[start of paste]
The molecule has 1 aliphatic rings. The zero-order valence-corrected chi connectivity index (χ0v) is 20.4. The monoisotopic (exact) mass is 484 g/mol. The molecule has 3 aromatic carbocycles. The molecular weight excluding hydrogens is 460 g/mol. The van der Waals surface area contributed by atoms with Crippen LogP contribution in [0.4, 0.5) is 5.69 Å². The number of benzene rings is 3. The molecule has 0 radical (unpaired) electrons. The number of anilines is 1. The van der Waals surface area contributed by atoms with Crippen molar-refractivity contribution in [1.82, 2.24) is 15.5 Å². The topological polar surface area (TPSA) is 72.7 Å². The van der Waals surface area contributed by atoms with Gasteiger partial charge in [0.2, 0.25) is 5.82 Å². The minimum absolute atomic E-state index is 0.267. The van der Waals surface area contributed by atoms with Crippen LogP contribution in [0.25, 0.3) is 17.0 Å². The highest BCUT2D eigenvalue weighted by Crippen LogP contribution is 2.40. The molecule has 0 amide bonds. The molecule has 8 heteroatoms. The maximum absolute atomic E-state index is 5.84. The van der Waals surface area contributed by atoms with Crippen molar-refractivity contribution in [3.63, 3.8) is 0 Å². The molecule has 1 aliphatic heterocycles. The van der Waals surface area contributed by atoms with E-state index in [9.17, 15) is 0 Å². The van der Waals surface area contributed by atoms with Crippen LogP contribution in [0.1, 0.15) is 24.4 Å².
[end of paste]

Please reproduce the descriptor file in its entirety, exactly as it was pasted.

The molecule has 1 aliphatic rings. The zero-order valence-corrected chi connectivity index (χ0v) is 20.4. The monoisotopic (exact) mass is 484 g/mol. The molecule has 3 aromatic carbocycles. The molecular weight excluding hydrogens is 460 g/mol. The van der Waals surface area contributed by atoms with Crippen LogP contribution in [0.4, 0.5) is 5.69 Å². The number of benzene rings is 3. The molecule has 0 radical (unpaired) electrons. The number of anilines is 1. The van der Waals surface area contributed by atoms with Crippen molar-refractivity contribution in [1.82, 2.24) is 15.5 Å². The topological polar surface area (TPSA) is 72.7 Å². The van der Waals surface area contributed by atoms with Gasteiger partial charge in [0.2, 0.25) is 5.82 Å². The minimum absolute atomic E-state index is 0.267. The van der Waals surface area contributed by atoms with Crippen LogP contribution in [0.25, 0.3) is 17.0 Å². The highest BCUT2D eigenvalue weighted by Crippen LogP contribution is 2.40. The molecule has 0 amide bonds. The molecule has 8 heteroatoms. The maximum absolute atomic E-state index is 5.84. The van der Waals surface area contributed by atoms with Crippen molar-refractivity contribution in [3.63, 3.8) is 0 Å². The molecule has 1 aliphatic heterocycles. The van der Waals surface area contributed by atoms with E-state index in [9.17, 15) is 0 Å². The van der Waals surface area contributed by atoms with Crippen LogP contribution in [0.1, 0.15) is 24.4 Å².